The drive to integrate renewable energy (RE) into the grid whilst at the same time supply constant, reliable power for industry activities is one of the key factors driving the power storage market in Sub-Saharan Africa (SSA).
Similarly, more residential consumers and rural communities are relying on RE technologies to meet their daily power requirements.
While demand for diesel generators is decreasing, the development of remote power systems and microgrids is driving the uptake of battery energy storage systems.
Frost & Sullivan energy storage industry analyst Neeraj Sanjay Mense explains: “The adoption of large-scale, grid-tied storage systems is riddled by high initial investment, which utilities might not commit to in the short term. However, with declining technology costs and increasing RE penetration, battery storage systems will become imperative for grid operators.”
Mense adds: “Initially, the focus should be on providing small-scale systems that meet the needs of communities and institutions situated away from the grid.”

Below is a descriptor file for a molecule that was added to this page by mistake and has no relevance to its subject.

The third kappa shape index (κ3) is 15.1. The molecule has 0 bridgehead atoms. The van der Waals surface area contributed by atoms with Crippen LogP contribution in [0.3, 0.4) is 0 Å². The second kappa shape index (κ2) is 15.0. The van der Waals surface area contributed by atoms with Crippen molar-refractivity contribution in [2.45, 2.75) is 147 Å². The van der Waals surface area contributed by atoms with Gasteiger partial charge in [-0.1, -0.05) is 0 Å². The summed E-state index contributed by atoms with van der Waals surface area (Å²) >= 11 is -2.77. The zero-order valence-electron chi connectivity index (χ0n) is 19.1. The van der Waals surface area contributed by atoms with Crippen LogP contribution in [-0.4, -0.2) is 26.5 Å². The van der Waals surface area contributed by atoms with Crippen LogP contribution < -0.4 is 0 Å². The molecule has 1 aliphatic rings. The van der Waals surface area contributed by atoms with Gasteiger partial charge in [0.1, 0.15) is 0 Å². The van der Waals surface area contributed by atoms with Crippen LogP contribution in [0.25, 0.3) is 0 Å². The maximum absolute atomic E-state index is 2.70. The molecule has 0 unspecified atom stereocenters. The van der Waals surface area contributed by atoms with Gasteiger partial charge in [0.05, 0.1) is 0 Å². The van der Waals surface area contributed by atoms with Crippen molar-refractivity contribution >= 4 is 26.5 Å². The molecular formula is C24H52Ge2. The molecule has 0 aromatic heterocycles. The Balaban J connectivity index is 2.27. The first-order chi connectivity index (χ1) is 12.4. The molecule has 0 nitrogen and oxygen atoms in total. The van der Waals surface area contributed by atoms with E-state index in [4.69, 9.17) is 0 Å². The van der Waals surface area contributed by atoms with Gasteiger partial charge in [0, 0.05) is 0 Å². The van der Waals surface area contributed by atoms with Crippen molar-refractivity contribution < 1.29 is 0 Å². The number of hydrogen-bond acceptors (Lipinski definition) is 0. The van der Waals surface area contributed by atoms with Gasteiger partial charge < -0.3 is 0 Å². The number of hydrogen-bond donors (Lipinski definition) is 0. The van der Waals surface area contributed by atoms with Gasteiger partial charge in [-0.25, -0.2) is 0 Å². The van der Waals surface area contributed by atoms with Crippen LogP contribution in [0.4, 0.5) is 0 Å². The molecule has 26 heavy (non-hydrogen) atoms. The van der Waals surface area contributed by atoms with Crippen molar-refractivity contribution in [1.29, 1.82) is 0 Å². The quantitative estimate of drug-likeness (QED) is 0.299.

Power storage market analysis
According to Frost & Sullivan’s new analysis, Future and Impact of Power Storage in Sub-Saharan Africa, 2017, some of the market opportunities and challenges to consider include:
- Microgrids are playing a major role in developing rural electrification as regulators make it easy for penetration;
- This will also be accelerated as more private companies enter into the field, generating storage technologies that improve the commercial viability of projects;
- Large-scale penetration of RE in East and Southern Africa is creating new markets for power storage; and
- Partnerships between renewable project developers and diesel generator suppliers will be a critical contributor to growth. Diesel generators will continue to provide backup power for most off-grid solutions that employ RE and storage.
“The development of mini-grids is one of the key drivers for the adoption of battery storage systems in SSA. This does, however, present its own set of challenges,” noted Mense.
“To make mini-grids truly successful, they have to be backed by adequate power storage capabilities. Only then can the targets of universal access and electrification be achieved. Battery storage is still an expensive proposition that adds an incremental cost to the development of mini-grids.”